EUR/USD is steady in Tuesday trading, as the pair trades above the 1.37 line in the European session. The first releases of the week were dismal, as Eurozone and German ZEW Economic Sentiment faltered badly in January and were well off the estimates. Eurozone Current Account continues to impress, beating the estimate for a third straight time. It’s a quiet day in the US, with no major events on the schedule. Today’s highlight is the Empire State Manufacturing Index, with the markets expecting a smaller gain than in the previous release.
Here is a quick update on the technical situation, indicators, and market sentiment that moves euro/dollar.
- It’s a case of more of the same for EUR/USD, with the pair sticking close to the 1.37 line in the Asian and European sessions.
Current range: 1.37 to 1.38
- Below: 1.3650, 1.3580, 1.3515, 1.3450, 1.34, 1.3320, 1.3295, 1.3175, 1.31 and 1.3050.
- Above: 1.37, 1.38, 13915 and 1.40.
- 1.37 is back in a support role. 1.3650 is stronger.
- 1.38 is the next line of resistance.
- 9:00 Eurozone Current Account. Exp. 19.8B, Actual 21.3B.
- 9:00 Italian Trade Balance. Exp. 2.79B, Actual 3.62B.
- 10:00 German ZEW Economic Sentiment. Exp. 61.3, Actual 55.7 points. See how to trade this event with EUR/USD.
- 10:00 Eurozone ZEW Economic Sentiment. Exp. 73.9, Actual 68.5 points.
- All Day ECOFIN Meetings.
- 13:30 US Empire State Manufacturing Index. Exp. 9.9 points.
- 14:00 US TIC Long-Term Purchases. Exp. 28.9B.
- 15:00 US NAHB Housing Market Index. Exp. 56 points.
*All times are GMT
For more events and lines, see the Euro to dollar forecast.
- Economic Sentiment falters: German ZEW Economic Sentiment slid to a three-month low, dropping to 55.7 points in January, compared to 61.7 a month earlier. The estimate stood at 61.3. The Eurozone reading followed suit, dropping from 73.3 to 68.5 points, way off the estimate of 73.9. Although these levels are relatively high, the fact that institutional investors and analysts are less optimistic is a reason for concern, and a slowing down of the German locomotive is the last thing the troubled Eurozone needs.
- Eurozone growth beats expectations: Figures from both core countries and especially from Germany beat analysts’ expectations. While the EZ recovery still looks fragile, the German strength seems to lead the Eurozone forward, and France isn’t pulling it back anymore. The fragility of the recovery looks weaker.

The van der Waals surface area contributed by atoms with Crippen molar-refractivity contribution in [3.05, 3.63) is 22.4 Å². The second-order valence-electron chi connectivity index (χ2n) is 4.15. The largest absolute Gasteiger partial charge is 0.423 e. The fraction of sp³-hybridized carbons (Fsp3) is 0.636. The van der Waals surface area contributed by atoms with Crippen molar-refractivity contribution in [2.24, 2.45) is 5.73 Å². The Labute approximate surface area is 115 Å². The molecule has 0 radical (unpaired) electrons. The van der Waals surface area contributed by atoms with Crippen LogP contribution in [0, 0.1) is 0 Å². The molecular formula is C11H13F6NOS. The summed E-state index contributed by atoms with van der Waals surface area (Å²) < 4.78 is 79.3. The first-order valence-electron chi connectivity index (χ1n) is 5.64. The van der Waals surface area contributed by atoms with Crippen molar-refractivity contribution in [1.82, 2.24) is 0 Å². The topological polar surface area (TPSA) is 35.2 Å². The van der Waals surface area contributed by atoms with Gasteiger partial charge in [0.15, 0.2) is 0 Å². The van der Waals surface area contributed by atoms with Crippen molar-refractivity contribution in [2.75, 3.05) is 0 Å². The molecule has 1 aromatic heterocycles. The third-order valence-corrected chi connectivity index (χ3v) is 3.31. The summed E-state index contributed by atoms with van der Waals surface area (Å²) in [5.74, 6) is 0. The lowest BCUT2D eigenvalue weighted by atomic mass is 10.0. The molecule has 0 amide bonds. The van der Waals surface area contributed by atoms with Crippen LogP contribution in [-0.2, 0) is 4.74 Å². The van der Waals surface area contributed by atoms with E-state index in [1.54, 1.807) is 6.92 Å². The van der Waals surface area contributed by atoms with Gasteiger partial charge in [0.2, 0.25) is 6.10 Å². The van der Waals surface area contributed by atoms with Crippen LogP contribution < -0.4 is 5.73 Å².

- ECB official hints at negative rates: The head of the Eurogroup, Dutch finance minister Joeren Dijsselbloem, said that that some say the value is too strong. His words join an ECB member that stated that the central bank is considering negative rates very seriously. These words weighed on the euro, which has since recovered. In addition, the Bank’s monthly bulletin cut inflation forecasts from 1.5% to 1.1% in 2014. ECB President Draghi seemed confident that things will sort themselves out, but another fall in inflation could still trigger a move in March.
- Greek debt relief discussion to be postponed: The Eurogroup is expected to decide on sending the troika delegation to Greece once again, to try and resolve the financing gap. However, a decision about new debt relief will await for late April. In the meantime, Greek PM Samaras stated that his country reached a primary surplus (balance without debt payments) of 1.5 billion euros in 2013. The Eurogroup meeting might result in quite a few headlines.
- Merkel coalition tensions: The third government of Angela Merkel is only two months old, and it is already under strain. A scandal that involves both Merkel’s CDU/CSU and the SPD partner might reach the SPD leader Sigmar Gabriel and weigh on the coalition. So far, the agriculture minister from her party resigned and he may have been scapegoated in order to save the coalition. Merkel will meet coalition leaders on Tuesday to calm the situation.
- Weak US data raises concerns: Retail sales fell in both January and December, lowering growth forecasts for both quarters. Bad weather was easily blamed, but perhaps the effect of the weather not that temporary (another storm hits the US) and perhaps the weakness is not only weather related. Meanwhile, the hiccups continue on the employment front, as Unemployment Claims were higher than expected last week. Convincing US figures are still missing.